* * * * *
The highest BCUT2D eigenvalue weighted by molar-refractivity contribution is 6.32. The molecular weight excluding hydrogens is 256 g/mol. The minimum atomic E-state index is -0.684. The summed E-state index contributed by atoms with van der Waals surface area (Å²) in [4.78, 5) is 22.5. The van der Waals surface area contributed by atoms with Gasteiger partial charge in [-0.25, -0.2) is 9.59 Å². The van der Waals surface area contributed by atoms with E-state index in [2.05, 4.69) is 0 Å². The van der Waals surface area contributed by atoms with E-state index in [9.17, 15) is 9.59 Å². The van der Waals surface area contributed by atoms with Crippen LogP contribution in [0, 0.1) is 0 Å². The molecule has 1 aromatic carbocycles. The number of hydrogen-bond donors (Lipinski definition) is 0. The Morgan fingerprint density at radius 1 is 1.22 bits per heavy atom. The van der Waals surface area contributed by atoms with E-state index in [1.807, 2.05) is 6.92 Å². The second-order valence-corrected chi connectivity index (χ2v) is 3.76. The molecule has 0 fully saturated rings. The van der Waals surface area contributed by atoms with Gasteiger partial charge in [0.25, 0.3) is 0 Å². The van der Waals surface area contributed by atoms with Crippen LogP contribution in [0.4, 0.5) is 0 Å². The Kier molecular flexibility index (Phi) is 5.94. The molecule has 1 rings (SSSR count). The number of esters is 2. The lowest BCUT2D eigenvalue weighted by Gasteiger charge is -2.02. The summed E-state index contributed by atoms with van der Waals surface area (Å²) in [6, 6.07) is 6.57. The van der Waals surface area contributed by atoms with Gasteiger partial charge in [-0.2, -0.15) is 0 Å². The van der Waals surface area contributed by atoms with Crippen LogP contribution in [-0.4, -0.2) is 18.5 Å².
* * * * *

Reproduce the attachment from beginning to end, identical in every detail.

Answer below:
The highest BCUT2D eigenvalue weighted by molar-refractivity contribution is 6.32. The molecular weight excluding hydrogens is 256 g/mol. The minimum atomic E-state index is -0.684. The summed E-state index contributed by atoms with van der Waals surface area (Å²) in [4.78, 5) is 22.5. The van der Waals surface area contributed by atoms with Gasteiger partial charge in [-0.25, -0.2) is 9.59 Å². The van der Waals surface area contributed by atoms with E-state index in [2.05, 4.69) is 0 Å². The van der Waals surface area contributed by atoms with E-state index in [9.17, 15) is 9.59 Å². The van der Waals surface area contributed by atoms with Crippen LogP contribution in [0, 0.1) is 0 Å². The molecule has 1 aromatic carbocycles. The number of hydrogen-bond donors (Lipinski definition) is 0. The Morgan fingerprint density at radius 1 is 1.22 bits per heavy atom. The van der Waals surface area contributed by atoms with E-state index in [1.807, 2.05) is 6.92 Å². The second-order valence-corrected chi connectivity index (χ2v) is 3.76. The molecule has 0 fully saturated rings. The van der Waals surface area contributed by atoms with Gasteiger partial charge in [0.25, 0.3) is 0 Å². The van der Waals surface area contributed by atoms with Crippen LogP contribution in [0.4, 0.5) is 0 Å². The Kier molecular flexibility index (Phi) is 5.94. The molecule has 1 rings (SSSR count). The number of esters is 2. The lowest BCUT2D eigenvalue weighted by Gasteiger charge is -2.02. The summed E-state index contributed by atoms with van der Waals surface area (Å²) in [6, 6.07) is 6.57. The van der Waals surface area contributed by atoms with Gasteiger partial charge in [-0.2, -0.15) is 0 Å². The van der Waals surface area contributed by atoms with Crippen LogP contribution in [-0.4, -0.2) is 18.5 Å².